-“A person cannot teach another person directly; a person can only facilitate another's learning” (Rogers, 1951). This is a result of his personality theory, which states that everyone exists in a constantly changing world of experience in which he or she is the center. Each person reacts and responds based on perception and experience. The belief is that what the student does is more important than what the teacher does. The focus is on the student (Rogers, 1951). Therefore, the background and experiences of the learner are essential to how and what is learned. Each student will process what he or she learns differently depending on what he or she brings to the classroom.
-“A person learns significantly only those things that are perceived as being involved in the maintenance of or enhancement of the structure of self” (Rogers, 1951). Therefore, relevancy to the student is essential for learning. The students' experiences become the core of the course.
-“Experience which, if assimilated, would involve a change in the organization of self, tends to be resisted through denial or distortion of symbolism” (Rogers, 1951). If the content or presentation of a course is inconsistent with preconceived information, the student will learn if he or she is open to varying concepts. Being open to consider concepts that vary from one's own is vital to learning. Therefore, gently encouraging open-mindedness is helpful in engaging the student in learning. Also, it is important, for this reason, that new information is relevant and related to existing experience.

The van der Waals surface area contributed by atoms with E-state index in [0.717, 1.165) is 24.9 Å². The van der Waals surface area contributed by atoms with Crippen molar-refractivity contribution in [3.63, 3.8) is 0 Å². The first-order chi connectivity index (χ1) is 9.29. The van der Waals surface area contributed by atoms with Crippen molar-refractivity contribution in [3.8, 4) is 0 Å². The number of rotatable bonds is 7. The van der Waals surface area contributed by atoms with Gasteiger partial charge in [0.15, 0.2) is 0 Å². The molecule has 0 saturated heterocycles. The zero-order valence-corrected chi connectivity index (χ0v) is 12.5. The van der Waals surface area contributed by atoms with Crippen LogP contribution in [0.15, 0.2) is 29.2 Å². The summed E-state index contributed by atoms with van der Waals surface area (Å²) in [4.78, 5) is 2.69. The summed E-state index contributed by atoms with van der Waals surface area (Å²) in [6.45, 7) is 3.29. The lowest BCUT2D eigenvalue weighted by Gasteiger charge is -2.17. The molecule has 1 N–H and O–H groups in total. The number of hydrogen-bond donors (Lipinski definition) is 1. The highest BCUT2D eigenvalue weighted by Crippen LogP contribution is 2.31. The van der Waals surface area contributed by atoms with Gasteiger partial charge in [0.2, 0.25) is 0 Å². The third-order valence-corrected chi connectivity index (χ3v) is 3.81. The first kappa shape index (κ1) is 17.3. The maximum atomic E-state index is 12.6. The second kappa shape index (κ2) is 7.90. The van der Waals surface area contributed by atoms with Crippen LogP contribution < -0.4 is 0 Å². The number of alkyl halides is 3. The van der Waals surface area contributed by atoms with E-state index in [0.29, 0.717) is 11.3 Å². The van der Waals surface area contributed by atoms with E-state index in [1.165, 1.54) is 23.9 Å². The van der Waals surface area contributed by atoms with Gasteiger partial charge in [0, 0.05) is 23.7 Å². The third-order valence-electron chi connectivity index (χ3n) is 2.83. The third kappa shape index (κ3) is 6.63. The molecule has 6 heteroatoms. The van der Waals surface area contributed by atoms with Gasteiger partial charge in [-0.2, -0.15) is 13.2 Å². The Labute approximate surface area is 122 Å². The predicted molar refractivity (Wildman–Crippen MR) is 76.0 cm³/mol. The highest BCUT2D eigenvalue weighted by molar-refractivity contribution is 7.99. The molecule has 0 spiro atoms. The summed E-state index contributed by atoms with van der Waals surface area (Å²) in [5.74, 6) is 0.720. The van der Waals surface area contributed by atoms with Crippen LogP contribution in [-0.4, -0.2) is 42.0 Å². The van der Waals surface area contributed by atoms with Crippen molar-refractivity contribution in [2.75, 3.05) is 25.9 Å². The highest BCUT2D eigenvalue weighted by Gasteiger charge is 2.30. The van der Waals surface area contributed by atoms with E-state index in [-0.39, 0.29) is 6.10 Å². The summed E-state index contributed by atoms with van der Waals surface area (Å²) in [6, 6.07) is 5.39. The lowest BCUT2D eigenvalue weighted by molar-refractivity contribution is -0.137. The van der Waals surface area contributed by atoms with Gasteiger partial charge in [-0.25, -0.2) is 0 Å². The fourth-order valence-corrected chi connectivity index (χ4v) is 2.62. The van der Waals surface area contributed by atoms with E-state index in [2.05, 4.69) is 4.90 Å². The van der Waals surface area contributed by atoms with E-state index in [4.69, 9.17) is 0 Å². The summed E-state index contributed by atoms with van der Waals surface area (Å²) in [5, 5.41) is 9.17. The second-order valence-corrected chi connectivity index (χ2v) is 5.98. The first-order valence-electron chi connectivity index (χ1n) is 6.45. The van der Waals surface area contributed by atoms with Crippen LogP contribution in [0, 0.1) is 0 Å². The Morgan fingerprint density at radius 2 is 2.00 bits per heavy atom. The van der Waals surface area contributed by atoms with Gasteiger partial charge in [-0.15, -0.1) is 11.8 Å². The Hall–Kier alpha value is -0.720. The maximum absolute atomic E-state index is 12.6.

-“The structure and organization of self appears to become more rigid under threats and to relax its boundaries when completely free from threat” (Rogers, 1951). If students believe that concepts are being forced upon them, they might become uncomfortable and fearful. A barrier is created by a tone of threat in the classroom. Therefore, an open, friendly environment in which trust is developed is essential in the online classroom. Fear of retribution for not agreeing with a concept should be eliminated. A classroom tone of support helps to alleviate fears and encourages students to have the courage to explore concepts and beliefs that vary from those they bring to the classroom. Also, new information might threaten the student’s concept of him- or herself; therefore, the less vulnerable the student feels, the more likely he or she will be able to open up to the learning process.
-“The educational situation which most effectively promotes significant learning is one in which (a) threat to the self of the learner is reduced to a minimum and (b) differentiated perception of the field is facilitated” (Rogers, 1951). The instructor should be open to learning from the students and also working to connect the students to the subject matter. Frequent interaction with the students will help achieve this goal. The instructor's acceptance of being a mentor who guides rather than the expert who tells is instrumental to student-centered, nonthreatening, and unforced learning.
This article is taken from the Wikipedia entry for Carl Rogers.